[Taxacom] [tdwg] Semantic Web: What is a species?

Curtis Clark jcclark-lists at earthlink.net
Thu Jan 29 20:36:03 CST 2009

On 2009-01-26 12:04, Richard Pyle wrote:
> That's the crux of the question.  But I think a better way to think of it
> is:  If "extra-terrestrial beings of a super-intelligence" arrived on our
> planet and classified all living things, would they come up with the same
> units as we have? Would they come up with a hierarchical classification
> scheme? If so, would they recognize one unit of classification in the
> hierarchy as being "special", moreseo than the others?  Would those units
> correlate well with our "species"? Would they draw stick-figure cladograms
> as representations of evolutionary affinity?  I suspect that in some cases
> there would be good congruency, and in other cases, not so much.
> A parallel test we can do without the extra-terrestrials is to compare
> traditional nomenclatures created by native peoples, independently of
> western science, and see what the correlation is.  In my experience, the
> correlation is reasonably good in some cases, and in other cases ... not so
> much.

Although my general views on this subject are probably well-documented, 
if not well-remembered (e.g., if species aren't real, the study of 
speciation is metaphysics, not science), but this is exactly an issue 
that I have considered in the same light. My understanding of the 
salient studies of traditional nomenclatures is that the places where 
they disagree are with tiny organisms (lumped far more than scientific 
classifications) and organisms of economic importance (split far more 
than scientific classifications). Certainly our own understanding of 
bacterial diversity is still poorer in many cases than our understanding 
of bird diversity, and we have a whole code of nomenclature for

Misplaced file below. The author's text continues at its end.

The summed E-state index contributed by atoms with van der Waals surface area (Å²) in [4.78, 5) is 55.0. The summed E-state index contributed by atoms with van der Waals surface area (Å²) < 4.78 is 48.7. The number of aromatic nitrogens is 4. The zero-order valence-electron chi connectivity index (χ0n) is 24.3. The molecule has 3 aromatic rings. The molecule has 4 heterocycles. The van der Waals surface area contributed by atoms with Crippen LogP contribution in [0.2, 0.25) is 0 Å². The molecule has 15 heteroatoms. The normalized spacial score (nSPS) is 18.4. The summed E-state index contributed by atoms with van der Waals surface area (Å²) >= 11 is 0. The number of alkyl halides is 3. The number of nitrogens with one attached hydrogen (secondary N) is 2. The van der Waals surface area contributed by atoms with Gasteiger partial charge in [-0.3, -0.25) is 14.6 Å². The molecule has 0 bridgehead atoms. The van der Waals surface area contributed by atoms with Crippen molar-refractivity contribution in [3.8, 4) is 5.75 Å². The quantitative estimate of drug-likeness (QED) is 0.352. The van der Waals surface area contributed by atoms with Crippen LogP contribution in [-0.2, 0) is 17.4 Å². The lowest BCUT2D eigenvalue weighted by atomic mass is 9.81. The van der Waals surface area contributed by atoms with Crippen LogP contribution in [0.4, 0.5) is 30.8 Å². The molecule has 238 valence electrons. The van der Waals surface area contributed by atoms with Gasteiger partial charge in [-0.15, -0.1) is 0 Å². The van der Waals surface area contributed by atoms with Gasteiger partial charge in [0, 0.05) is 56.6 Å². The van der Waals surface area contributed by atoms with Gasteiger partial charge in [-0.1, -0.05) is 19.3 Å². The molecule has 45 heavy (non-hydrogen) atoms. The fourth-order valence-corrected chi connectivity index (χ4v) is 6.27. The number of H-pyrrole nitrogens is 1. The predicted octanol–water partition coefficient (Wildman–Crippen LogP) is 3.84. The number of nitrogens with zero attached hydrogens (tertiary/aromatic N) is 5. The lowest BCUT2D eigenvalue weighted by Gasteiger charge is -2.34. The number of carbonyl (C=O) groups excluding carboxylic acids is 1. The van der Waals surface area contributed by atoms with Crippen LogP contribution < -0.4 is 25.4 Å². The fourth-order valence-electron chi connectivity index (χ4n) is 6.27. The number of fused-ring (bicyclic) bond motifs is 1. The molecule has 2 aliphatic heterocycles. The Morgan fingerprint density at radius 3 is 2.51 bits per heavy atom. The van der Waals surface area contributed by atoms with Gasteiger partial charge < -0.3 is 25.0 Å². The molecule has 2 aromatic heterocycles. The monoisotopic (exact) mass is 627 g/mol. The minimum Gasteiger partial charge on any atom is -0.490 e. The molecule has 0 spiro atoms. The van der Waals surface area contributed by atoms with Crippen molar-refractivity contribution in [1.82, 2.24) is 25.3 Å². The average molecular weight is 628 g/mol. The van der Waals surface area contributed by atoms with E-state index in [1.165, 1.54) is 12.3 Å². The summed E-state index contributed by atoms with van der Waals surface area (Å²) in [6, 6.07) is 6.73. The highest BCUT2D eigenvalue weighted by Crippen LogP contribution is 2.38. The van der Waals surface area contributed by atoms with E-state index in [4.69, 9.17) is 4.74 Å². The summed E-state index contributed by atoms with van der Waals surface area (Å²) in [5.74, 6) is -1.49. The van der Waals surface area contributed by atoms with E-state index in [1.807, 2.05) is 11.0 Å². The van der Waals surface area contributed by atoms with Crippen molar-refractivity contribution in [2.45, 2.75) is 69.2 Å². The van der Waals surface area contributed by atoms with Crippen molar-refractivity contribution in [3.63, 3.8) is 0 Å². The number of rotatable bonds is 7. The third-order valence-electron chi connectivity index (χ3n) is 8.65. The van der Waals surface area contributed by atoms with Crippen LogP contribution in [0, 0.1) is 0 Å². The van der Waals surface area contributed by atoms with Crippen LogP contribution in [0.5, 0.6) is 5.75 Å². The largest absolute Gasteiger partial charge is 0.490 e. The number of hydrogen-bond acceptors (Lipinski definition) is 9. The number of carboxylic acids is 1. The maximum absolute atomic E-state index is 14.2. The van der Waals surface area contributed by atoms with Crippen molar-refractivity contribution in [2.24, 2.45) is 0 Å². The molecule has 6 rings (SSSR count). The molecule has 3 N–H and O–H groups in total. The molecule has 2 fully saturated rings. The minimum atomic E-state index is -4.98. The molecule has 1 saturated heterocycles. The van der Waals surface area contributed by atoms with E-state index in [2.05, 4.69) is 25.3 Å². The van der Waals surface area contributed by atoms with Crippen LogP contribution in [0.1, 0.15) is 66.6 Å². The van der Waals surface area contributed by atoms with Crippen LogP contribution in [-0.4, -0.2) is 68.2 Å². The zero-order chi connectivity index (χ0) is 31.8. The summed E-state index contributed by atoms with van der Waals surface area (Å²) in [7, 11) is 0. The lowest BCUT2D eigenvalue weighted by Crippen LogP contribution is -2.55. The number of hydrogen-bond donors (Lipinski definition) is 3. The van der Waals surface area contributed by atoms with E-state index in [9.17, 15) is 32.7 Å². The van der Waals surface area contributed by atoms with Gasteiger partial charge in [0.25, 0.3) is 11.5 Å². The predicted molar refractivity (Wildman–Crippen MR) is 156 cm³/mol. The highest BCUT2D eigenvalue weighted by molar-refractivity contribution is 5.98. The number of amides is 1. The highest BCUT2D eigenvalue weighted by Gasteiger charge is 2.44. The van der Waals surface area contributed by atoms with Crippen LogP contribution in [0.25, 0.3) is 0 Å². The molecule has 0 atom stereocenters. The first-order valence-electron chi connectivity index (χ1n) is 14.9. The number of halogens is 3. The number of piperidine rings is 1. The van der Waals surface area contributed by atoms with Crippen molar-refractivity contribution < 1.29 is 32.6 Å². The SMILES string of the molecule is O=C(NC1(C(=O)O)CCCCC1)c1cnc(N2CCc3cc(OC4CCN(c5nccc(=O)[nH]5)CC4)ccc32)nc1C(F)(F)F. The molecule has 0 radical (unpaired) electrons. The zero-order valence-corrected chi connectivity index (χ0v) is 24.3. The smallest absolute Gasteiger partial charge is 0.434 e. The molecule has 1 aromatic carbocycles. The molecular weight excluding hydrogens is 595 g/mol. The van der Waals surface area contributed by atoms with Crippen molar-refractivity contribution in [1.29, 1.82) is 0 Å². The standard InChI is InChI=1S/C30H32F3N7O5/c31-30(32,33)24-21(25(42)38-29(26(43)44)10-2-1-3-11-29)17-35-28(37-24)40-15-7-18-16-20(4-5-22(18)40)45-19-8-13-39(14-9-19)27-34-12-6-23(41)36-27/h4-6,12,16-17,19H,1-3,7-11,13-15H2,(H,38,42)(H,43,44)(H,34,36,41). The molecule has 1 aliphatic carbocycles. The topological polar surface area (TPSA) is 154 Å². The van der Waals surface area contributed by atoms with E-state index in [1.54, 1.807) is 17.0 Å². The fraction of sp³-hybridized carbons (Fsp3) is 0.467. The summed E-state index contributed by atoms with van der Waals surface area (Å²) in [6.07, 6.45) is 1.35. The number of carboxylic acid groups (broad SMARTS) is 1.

cultivated plants, so this shouldn't be surprising.

It would be interesting to look at the classifications of non-humans in 
this regard. I worked with some signing chimps once (Booie, Bruno, 
Thelma, and Cindy, if anyone cares), but it never occurred to me to ask 
them about organisms. Since they didn't live in the wild, they might 
well have had the same sort of limited view that less-educated, 
city-dwelling humans have.

As for hierarchy, humans tend to think hierarchically (iirc, chemical 
elements were originally classified in a hierarchy). Fred Schueler wrote 
on this list, “It’s ironic that the anarchy of ‘descent with 
modification by natural selection’ should give rise to the only really 
important or useful natural hierarchical arrangement we know of,” but in 
a sense we lucked out that it was really a hierarchy. It might take 
extraterrestrials who see the world in a different way a while to figure 
it out.

Are species "special"? I think so, but only because they mark the 
boundary between tokogenetic and phylogenetic patterns; I don't see them 
as "more natural". I think extraterrestrials would need some study to 
come to that level of conclusion, whether or not they agreed or disagreed.

Curtis Clark                  http://www.csupomona.edu/~jcclark/
Director, I&IT Web Development                   +1 909 979 6371
University Web Coordinator, Cal Poly Pomona

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